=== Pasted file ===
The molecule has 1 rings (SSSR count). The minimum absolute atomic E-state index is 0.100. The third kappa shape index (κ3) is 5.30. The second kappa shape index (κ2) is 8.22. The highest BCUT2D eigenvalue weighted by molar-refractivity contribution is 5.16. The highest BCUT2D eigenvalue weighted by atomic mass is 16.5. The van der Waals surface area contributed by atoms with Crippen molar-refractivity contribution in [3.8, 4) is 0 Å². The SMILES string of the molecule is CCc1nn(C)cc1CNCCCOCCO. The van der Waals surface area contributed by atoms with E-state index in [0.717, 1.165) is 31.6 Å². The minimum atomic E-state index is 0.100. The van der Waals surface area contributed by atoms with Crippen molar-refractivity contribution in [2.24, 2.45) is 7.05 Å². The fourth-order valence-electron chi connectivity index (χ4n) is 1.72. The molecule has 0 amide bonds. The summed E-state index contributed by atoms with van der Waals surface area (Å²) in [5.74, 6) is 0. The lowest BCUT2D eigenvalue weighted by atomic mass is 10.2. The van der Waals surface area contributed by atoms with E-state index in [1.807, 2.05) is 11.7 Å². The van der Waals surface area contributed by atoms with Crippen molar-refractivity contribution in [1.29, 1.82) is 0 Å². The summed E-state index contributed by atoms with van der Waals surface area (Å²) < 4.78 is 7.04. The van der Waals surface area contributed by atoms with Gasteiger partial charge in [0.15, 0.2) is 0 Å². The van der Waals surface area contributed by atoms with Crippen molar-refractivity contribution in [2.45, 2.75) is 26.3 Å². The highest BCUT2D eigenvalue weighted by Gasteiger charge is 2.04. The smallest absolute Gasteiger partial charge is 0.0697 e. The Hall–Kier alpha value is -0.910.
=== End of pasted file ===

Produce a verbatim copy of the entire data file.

The molecule has 1 rings (SSSR count). The minimum absolute atomic E-state index is 0.100. The third kappa shape index (κ3) is 5.30. The second kappa shape index (κ2) is 8.22. The highest BCUT2D eigenvalue weighted by molar-refractivity contribution is 5.16. The highest BCUT2D eigenvalue weighted by atomic mass is 16.5. The van der Waals surface area contributed by atoms with Crippen molar-refractivity contribution in [3.8, 4) is 0 Å². The SMILES string of the molecule is CCc1nn(C)cc1CNCCCOCCO. The van der Waals surface area contributed by atoms with E-state index in [0.717, 1.165) is 31.6 Å². The minimum atomic E-state index is 0.100. The van der Waals surface area contributed by atoms with Crippen molar-refractivity contribution in [2.24, 2.45) is 7.05 Å². The fourth-order valence-electron chi connectivity index (χ4n) is 1.72. The molecule has 0 amide bonds. The summed E-state index contributed by atoms with van der Waals surface area (Å²) in [5.74, 6) is 0. The lowest BCUT2D eigenvalue weighted by atomic mass is 10.2. The van der Waals surface area contributed by atoms with E-state index in [1.807, 2.05) is 11.7 Å². The van der Waals surface area contributed by atoms with Crippen molar-refractivity contribution in [1.29, 1.82) is 0 Å². The summed E-state index contributed by atoms with van der Waals surface area (Å²) < 4.78 is 7.04. The van der Waals surface area contributed by atoms with Gasteiger partial charge in [0.15, 0.2) is 0 Å². The van der Waals surface area contributed by atoms with Crippen molar-refractivity contribution in [2.45, 2.75) is 26.3 Å². The highest BCUT2D eigenvalue weighted by Gasteiger charge is 2.04. The smallest absolute Gasteiger partial charge is 0.0697 e. The Hall–Kier alpha value is -0.910.